From AnthroWiki

Fear (GreekΦόβος Phobos) or apprehension is a state of mind that results from a concrete present or anticipated real or at least perceived real specific threat. It is therefore also, unlike the general, non-specific feeling of anxiety, usually rationally justifiable and can rightly call for caution, provided it does not reach a strength that paralyses our reason and willpower. However, the transition from fear to anxiety is quite smooth. Anxiety and fear can develop pathologically into phobia. Antonyms are courage, confidence and composure.

Aristotle described in his Poetics that the spectator of a tragedy, by experiencing fear and compassion (eleos) at the tragic fate of the hero, experiences a purification (catharsis) of these very states of mind.

The Origin of Fear

Fear is a concomitant of man's development towards freedom, which arose through the Luciferic influence in the Lemurian period:

„But one also sees how, with the Luciferic influence, man became independent of certain forces to which he had previously been willlessly devoted. He could now make decisions of his own accord. Freedom is the result of this influence. And fear and similar feelings are only concomitants of man's development towards freedom.“ (Lit.:GA 13, p. 256)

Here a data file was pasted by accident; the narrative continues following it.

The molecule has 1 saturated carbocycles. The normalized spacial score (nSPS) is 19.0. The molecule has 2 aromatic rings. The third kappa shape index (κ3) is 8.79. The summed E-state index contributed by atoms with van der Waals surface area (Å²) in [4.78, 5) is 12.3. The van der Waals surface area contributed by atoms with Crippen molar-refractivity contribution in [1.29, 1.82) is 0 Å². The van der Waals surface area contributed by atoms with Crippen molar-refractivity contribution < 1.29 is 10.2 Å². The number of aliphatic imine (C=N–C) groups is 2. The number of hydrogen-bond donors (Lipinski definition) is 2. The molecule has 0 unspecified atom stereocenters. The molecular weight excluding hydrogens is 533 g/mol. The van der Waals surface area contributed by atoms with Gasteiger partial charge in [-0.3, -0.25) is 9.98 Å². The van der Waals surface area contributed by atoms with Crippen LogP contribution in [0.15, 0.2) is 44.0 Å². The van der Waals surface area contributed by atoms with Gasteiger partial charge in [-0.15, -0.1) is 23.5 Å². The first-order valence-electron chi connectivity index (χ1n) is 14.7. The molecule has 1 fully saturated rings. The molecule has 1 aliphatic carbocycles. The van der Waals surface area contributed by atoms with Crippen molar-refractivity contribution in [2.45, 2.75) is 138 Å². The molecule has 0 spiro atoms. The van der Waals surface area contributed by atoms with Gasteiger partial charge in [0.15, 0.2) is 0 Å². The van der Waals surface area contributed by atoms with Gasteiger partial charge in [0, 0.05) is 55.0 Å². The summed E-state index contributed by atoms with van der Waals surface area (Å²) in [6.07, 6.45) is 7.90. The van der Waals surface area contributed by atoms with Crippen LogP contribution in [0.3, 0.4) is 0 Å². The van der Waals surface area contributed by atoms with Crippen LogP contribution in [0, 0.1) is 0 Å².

Exercises for the elimination of fear

Rudolf Steiner recommends the following exercises for the elimination of fear[1]:

For 4 - 8 weeks, one undertakes in the morning to perform an action that has been thought through in detail at a precisely determined hour in the afternoon. Or, on the first day, one takes on an action, thinks it through in detail on the fourth day and carries it out on the seventh day.

The following exercise is even more differentiated: On the 1st day, one makes the decision to perform a certain action and prepares all physical and character conditions for it. On the 12th day, one creates a vivid idea of the action, thinks it through emotionally and increases this to imagination. On the 19th day, one reflects on one's own powers and abilities. On the 23rd day one gets an overview of possible obstacles. On the 27th, one prepares the action in love and finally carries it out on the 30th day.


References to the work of Rudolf Steiner follow Rudolf Steiner's Collected Works (CW or GA), Rudolf Steiner Verlag, Dornach/Switzerland, unless otherwise stated.
Email: verlag@steinerverlag.com URL: www.steinerverlag.com.
Index to the Complete Works of Rudolf Steiner - Aelzina Books
A complete list by Volume Number and a full list of known English translations you may also find at Rudolf Steiner's Collected Works
Rudolf Steiner Archive - The largest online collection of Rudolf Steiner's books, lectures and articles in English.
Rudolf Steiner Audio - Recorded and Read by Dale Brunsvold
steinerbooks.org - Anthroposophic Press Inc. (USA)
Rudolf Steiner Handbook - Christian Karl's proven standard work for orientation in Rudolf Steiner's Collected Works for free download as PDF.